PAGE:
Hematopoietic stem cells (HSCs) undergo dramatic expansion during fetal liver development, but attempts to expand their numbers ex vivo have failed. We hypothesized that unidentified fetal liver cells produce growth factors that support HSC proliferation. Here we describe a novel population of CD3 + and Ter119- day-15 fetal liver cells that support HSC expansion in culture, as determined by limiting dilution mouse reconstitution analyses. DNA array experiments showed that, among other proteins, insulin-like growth factor 2 (IGF-2) is specifically expressed in fetal liver CD3 + cells but not in several cells that do not support HSCs. Treatment of fetal liver CD3+Ter119- cells with anti-IGF-2 abrogated their HSC supportive activity, suggesting that IGF-2 is the key molecule produced by these cells that stimulates HSC expansion. All mouse fetal liver and adult bone marrow HSCs express receptors for IGF-2. Indeed, when combined with other growth factors, IGF-2 supports a 2-fold expansion of day-15 fetal liver Lin-Sca-1+c-Kit+ long-term (LT)-HSC numbers. Thus, fetal liver CD3+ Ter119-cells are a novel stromal population that is capable of supporting HSC expansion, and IGF-2, produced by these cells, is an important growth factor for fetal liver and, as we show, adult bone marrow HSCs.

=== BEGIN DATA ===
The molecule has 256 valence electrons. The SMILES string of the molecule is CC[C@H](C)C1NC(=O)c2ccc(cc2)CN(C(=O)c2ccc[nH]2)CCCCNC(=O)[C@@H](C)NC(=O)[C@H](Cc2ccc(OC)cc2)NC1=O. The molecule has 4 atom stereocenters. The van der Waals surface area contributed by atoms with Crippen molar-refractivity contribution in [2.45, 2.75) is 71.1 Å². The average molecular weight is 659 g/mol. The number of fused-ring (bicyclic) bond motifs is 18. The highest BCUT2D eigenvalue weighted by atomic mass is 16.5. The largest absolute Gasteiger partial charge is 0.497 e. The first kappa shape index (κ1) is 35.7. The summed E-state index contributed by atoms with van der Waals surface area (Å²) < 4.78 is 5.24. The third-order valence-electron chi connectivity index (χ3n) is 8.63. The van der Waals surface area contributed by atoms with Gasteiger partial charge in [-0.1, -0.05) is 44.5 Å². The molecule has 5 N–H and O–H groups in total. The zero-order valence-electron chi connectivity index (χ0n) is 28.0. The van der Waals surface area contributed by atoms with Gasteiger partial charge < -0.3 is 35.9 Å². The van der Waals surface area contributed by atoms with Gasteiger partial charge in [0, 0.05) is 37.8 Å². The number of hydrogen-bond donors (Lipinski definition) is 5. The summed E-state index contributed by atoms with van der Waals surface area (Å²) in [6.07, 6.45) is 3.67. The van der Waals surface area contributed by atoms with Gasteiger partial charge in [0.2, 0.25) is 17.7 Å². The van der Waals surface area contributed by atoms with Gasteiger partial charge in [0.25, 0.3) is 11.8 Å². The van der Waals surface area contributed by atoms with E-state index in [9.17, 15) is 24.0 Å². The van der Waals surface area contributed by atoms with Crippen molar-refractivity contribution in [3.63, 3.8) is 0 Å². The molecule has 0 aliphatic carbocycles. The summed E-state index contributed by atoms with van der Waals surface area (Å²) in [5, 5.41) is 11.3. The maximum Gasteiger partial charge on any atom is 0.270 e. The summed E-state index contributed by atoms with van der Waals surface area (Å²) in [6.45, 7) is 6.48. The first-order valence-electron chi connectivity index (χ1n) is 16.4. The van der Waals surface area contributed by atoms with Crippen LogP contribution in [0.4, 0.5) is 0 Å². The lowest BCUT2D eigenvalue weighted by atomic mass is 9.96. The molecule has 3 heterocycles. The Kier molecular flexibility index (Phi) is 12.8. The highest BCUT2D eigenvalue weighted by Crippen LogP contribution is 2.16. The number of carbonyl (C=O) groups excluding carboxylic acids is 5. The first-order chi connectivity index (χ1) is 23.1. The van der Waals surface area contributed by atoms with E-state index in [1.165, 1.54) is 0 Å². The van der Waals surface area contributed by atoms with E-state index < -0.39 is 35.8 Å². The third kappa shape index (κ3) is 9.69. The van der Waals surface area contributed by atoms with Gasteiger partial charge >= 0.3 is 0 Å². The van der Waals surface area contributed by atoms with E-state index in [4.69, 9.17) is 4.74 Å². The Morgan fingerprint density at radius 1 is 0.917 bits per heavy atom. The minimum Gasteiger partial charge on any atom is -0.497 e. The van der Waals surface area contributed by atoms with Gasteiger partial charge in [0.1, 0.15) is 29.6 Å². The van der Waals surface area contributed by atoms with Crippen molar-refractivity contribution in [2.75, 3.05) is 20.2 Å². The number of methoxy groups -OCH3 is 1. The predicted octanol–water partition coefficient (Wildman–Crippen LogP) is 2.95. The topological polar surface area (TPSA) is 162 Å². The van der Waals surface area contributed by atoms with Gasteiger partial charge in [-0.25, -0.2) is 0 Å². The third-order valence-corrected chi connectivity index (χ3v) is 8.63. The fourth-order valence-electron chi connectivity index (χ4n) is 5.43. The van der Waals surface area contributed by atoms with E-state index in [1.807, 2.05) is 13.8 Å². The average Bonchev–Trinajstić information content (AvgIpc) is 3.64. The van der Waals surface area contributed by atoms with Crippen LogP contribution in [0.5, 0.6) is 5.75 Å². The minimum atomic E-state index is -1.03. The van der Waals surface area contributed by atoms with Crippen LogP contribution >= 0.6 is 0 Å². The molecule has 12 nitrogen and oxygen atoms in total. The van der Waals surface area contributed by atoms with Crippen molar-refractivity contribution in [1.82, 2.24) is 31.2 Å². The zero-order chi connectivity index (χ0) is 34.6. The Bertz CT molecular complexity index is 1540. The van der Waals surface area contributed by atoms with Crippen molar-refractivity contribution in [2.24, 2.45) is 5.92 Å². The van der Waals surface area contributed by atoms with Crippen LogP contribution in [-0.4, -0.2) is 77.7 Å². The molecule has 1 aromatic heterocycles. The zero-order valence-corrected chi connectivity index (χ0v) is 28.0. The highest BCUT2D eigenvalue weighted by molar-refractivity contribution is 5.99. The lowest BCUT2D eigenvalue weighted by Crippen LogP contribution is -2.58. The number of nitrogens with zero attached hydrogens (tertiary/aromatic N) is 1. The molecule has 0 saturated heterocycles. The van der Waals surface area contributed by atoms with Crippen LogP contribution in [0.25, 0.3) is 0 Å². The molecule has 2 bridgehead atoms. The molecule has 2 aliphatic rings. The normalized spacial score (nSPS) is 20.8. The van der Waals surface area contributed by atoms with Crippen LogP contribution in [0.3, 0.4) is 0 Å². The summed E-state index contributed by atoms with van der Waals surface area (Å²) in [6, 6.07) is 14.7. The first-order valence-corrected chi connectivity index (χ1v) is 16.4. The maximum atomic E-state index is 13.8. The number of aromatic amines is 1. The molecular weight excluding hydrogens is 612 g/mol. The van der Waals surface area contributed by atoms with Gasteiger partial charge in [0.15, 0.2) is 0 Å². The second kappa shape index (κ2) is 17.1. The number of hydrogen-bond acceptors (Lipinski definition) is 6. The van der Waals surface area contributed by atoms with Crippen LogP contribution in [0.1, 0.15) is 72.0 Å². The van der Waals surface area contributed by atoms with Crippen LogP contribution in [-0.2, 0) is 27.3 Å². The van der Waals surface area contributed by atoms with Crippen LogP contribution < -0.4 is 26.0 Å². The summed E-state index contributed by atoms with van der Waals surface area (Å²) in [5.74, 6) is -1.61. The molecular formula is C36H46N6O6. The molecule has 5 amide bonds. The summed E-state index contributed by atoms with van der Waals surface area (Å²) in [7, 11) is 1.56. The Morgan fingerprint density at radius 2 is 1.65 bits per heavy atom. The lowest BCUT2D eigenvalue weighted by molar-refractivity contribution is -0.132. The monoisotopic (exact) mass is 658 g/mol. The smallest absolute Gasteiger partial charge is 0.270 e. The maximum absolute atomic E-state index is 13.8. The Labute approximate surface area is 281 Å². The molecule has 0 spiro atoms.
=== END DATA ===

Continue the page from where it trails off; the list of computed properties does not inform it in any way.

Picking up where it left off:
ASJC Scopus subject areas
- Cell Biology